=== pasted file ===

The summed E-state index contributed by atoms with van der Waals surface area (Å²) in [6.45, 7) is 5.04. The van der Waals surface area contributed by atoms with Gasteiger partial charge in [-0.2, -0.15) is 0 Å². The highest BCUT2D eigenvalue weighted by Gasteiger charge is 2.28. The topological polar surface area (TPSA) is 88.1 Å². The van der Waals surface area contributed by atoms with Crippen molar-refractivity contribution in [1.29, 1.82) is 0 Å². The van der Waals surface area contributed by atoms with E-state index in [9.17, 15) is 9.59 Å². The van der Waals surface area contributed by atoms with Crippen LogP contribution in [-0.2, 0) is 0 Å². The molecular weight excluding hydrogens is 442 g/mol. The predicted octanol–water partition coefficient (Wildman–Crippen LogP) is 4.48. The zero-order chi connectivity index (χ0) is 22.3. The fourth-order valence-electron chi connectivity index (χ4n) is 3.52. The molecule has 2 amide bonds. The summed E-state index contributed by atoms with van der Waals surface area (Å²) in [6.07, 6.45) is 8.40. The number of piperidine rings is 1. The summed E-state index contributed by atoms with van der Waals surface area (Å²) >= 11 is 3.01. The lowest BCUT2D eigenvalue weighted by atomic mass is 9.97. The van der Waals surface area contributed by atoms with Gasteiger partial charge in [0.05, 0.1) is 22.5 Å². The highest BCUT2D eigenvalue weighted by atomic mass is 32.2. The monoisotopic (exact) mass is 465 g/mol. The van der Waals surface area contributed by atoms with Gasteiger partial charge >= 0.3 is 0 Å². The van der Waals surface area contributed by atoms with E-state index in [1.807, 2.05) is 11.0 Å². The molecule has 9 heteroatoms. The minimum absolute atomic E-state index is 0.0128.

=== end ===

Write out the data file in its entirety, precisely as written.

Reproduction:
The summed E-state index contributed by atoms with van der Waals surface area (Å²) in [6.45, 7) is 5.04. The van der Waals surface area contributed by atoms with Gasteiger partial charge in [-0.2, -0.15) is 0 Å². The highest BCUT2D eigenvalue weighted by Gasteiger charge is 2.28. The topological polar surface area (TPSA) is 88.1 Å². The van der Waals surface area contributed by atoms with Crippen molar-refractivity contribution in [1.29, 1.82) is 0 Å². The van der Waals surface area contributed by atoms with E-state index in [9.17, 15) is 9.59 Å². The van der Waals surface area contributed by atoms with Crippen LogP contribution in [-0.2, 0) is 0 Å². The molecular weight excluding hydrogens is 442 g/mol. The predicted octanol–water partition coefficient (Wildman–Crippen LogP) is 4.48. The zero-order chi connectivity index (χ0) is 22.3. The fourth-order valence-electron chi connectivity index (χ4n) is 3.52. The molecule has 2 amide bonds. The summed E-state index contributed by atoms with van der Waals surface area (Å²) in [6.07, 6.45) is 8.40. The number of piperidine rings is 1. The summed E-state index contributed by atoms with van der Waals surface area (Å²) >= 11 is 3.01. The lowest BCUT2D eigenvalue weighted by atomic mass is 9.97. The van der Waals surface area contributed by atoms with Gasteiger partial charge in [0.05, 0.1) is 22.5 Å². The highest BCUT2D eigenvalue weighted by atomic mass is 32.2. The monoisotopic (exact) mass is 465 g/mol. The van der Waals surface area contributed by atoms with Gasteiger partial charge >= 0.3 is 0 Å². The van der Waals surface area contributed by atoms with E-state index in [1.807, 2.05) is 11.0 Å². The molecule has 9 heteroatoms. The minimum absolute atomic E-state index is 0.0128.